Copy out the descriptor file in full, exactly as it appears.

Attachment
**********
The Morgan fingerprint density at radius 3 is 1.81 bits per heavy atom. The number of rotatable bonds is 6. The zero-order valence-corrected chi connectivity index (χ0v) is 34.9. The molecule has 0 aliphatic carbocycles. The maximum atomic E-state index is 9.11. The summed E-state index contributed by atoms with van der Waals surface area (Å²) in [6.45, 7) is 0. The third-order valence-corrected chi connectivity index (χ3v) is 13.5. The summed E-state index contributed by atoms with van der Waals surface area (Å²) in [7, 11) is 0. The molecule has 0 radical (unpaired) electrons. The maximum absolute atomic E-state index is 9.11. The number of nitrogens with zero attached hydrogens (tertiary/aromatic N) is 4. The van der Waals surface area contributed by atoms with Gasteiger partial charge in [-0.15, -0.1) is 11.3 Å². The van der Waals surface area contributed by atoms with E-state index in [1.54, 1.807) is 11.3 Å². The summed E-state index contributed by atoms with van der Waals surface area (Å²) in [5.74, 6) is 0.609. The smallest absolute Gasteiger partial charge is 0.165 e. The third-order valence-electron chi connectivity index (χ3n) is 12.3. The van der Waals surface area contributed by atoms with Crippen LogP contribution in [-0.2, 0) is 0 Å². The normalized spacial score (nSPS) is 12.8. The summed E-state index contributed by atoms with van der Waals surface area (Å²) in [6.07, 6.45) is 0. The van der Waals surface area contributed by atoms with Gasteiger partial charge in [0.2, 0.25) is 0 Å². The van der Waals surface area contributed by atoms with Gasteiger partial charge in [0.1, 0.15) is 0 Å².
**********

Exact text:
The Morgan fingerprint density at radius 3 is 1.81 bits per heavy atom. The number of rotatable bonds is 6. The zero-order valence-corrected chi connectivity index (χ0v) is 34.9. The molecule has 0 aliphatic carbocycles. The maximum atomic E-state index is 9.11. The summed E-state index contributed by atoms with van der Waals surface area (Å²) in [6.45, 7) is 0. The third-order valence-corrected chi connectivity index (χ3v) is 13.5. The summed E-state index contributed by atoms with van der Waals surface area (Å²) in [7, 11) is 0. The molecule has 0 radical (unpaired) electrons. The maximum absolute atomic E-state index is 9.11. The number of nitrogens with zero attached hydrogens (tertiary/aromatic N) is 4. The van der Waals surface area contributed by atoms with Gasteiger partial charge in [-0.15, -0.1) is 11.3 Å². The van der Waals surface area contributed by atoms with E-state index in [1.54, 1.807) is 11.3 Å². The summed E-state index contributed by atoms with van der Waals surface area (Å²) in [5.74, 6) is 0.609. The smallest absolute Gasteiger partial charge is 0.165 e. The third-order valence-electron chi connectivity index (χ3n) is 12.3. The van der Waals surface area contributed by atoms with Crippen LogP contribution in [-0.2, 0) is 0 Å². The normalized spacial score (nSPS) is 12.8. The summed E-state index contributed by atoms with van der Waals surface area (Å²) in [6.07, 6.45) is 0. The van der Waals surface area contributed by atoms with Gasteiger partial charge in [0.2, 0.25) is 0 Å². The van der Waals surface area contributed by atoms with Gasteiger partial charge in [0.1, 0.15) is 0 Å².